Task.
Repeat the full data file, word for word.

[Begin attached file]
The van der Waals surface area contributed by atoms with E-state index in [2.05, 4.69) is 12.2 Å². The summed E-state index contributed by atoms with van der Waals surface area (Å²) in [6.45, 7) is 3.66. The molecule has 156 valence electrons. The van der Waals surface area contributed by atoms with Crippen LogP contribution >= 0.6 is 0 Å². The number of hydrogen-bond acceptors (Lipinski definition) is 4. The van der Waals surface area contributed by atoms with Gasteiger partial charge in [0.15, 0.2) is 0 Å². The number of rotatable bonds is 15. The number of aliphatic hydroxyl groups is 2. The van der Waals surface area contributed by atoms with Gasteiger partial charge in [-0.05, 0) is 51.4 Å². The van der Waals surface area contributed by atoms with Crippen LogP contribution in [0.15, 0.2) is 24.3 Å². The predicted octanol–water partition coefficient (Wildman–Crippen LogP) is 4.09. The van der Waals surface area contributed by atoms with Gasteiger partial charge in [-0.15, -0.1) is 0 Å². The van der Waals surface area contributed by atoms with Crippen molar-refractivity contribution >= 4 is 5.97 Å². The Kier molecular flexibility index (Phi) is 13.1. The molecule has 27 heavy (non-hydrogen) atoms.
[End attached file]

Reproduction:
The van der Waals surface area contributed by atoms with E-state index in [2.05, 4.69) is 12.2 Å². The summed E-state index contributed by atoms with van der Waals surface area (Å²) in [6.45, 7) is 3.66. The molecule has 156 valence electrons. The van der Waals surface area contributed by atoms with Crippen LogP contribution >= 0.6 is 0 Å². The number of hydrogen-bond acceptors (Lipinski definition) is 4. The van der Waals surface area contributed by atoms with Gasteiger partial charge in [0.15, 0.2) is 0 Å². The number of rotatable bonds is 15. The number of aliphatic hydroxyl groups is 2. The van der Waals surface area contributed by atoms with Gasteiger partial charge in [-0.05, 0) is 51.4 Å². The van der Waals surface area contributed by atoms with Crippen LogP contribution in [0.15, 0.2) is 24.3 Å². The predicted octanol–water partition coefficient (Wildman–Crippen LogP) is 4.09. The van der Waals surface area contributed by atoms with Gasteiger partial charge in [-0.15, -0.1) is 0 Å². The van der Waals surface area contributed by atoms with Crippen molar-refractivity contribution >= 4 is 5.97 Å². The Kier molecular flexibility index (Phi) is 13.1. The molecule has 27 heavy (non-hydrogen) atoms.